The conservative political action committee Club for Growth has said it will back Mr. Mooney in the primary. Joe Kildea, a spokesman for the group, said its political arm had raised about $14 million and would spend “whatever it takes.” That could bloody Mr. Justice, but money alone may not be enough for Mr. Mooney, who trails the governor among West Virginia Republican voters, 58 percent to 26 percent.
“We beat big-government, establishment RINOs all the time,” said David McIntosh, the president of Club for Growth, referring to the conservative slur “Republicans in name only.”
It is also unclear whether Mr. Trump will seek to get involved in the primary, set for May 14. In 2022, he endorsed Mr. Mooney in a House Republican primary against Representative David B. McKinley, and Mr. Mooney won easily. This time around, Mr. Trump is extremely unhappy with Club for Growth, which has funded an advertising campaign in Iowa imploring Republicans to back a different presidential candidate. Then again, he also likes to counter Senator Mitch McConnell of Kentucky, the minority leader, who backs Mr. Justice.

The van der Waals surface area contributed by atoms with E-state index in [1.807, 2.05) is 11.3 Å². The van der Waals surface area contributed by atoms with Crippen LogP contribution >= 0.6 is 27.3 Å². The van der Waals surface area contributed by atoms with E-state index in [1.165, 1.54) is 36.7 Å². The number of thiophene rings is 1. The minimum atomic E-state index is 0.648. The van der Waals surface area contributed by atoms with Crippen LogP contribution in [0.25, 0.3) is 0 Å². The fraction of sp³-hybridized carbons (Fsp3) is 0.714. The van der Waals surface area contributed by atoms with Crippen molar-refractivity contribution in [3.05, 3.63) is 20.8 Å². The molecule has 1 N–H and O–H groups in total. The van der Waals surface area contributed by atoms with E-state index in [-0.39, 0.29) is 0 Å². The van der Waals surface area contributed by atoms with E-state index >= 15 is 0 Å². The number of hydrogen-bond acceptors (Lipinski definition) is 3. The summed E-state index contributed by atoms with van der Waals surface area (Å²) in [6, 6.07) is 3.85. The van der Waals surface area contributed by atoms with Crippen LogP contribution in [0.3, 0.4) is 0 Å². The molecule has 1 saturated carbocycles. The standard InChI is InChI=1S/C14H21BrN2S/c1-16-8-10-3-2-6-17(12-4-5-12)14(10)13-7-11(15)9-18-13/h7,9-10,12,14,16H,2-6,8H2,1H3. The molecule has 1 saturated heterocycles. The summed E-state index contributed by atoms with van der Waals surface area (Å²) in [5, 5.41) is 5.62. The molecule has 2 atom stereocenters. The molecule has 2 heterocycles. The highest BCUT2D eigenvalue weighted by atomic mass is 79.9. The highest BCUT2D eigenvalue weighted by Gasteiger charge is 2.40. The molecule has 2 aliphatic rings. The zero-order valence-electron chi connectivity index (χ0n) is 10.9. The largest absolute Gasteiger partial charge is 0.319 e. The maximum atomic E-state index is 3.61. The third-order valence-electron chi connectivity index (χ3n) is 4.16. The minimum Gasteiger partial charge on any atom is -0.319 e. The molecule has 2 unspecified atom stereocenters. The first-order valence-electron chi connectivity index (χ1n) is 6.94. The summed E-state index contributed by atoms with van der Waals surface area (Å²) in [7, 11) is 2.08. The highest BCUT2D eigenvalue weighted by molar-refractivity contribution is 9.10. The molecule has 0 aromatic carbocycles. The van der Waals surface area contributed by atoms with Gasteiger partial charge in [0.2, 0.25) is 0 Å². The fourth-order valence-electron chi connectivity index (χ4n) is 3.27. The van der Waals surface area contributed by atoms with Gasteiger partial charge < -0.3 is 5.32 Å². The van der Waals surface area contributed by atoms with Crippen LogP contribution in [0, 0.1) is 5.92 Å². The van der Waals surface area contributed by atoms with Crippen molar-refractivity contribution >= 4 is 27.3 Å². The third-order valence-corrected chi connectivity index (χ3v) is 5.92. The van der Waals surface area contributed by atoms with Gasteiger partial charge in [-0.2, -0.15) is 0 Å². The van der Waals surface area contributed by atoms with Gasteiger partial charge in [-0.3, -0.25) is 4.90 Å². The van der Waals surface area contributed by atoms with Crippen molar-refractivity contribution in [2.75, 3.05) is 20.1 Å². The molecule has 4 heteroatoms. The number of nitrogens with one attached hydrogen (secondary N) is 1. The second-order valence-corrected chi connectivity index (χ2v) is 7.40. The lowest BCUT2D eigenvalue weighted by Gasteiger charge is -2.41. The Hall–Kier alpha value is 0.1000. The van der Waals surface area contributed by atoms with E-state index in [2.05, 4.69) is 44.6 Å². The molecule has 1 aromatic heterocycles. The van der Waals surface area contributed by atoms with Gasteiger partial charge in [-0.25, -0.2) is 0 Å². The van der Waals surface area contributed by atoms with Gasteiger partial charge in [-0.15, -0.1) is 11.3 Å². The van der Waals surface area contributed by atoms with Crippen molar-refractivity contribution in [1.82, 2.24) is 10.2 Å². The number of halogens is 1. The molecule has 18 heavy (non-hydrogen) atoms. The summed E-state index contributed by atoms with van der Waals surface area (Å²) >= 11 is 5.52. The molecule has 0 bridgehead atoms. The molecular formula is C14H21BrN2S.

Mr. Manchin’s allies claim that none of that is weighing particularly heavily on the senator these days.
“I know it’s shocking in D.C., but Joe Manchin isn’t focused on partisan politics this year,” said Jonathan Kott, his former senior adviser in the Senate. “He will sit down with his family at the end of the year and figure out how he can best serve the people of West Virginia and the country.”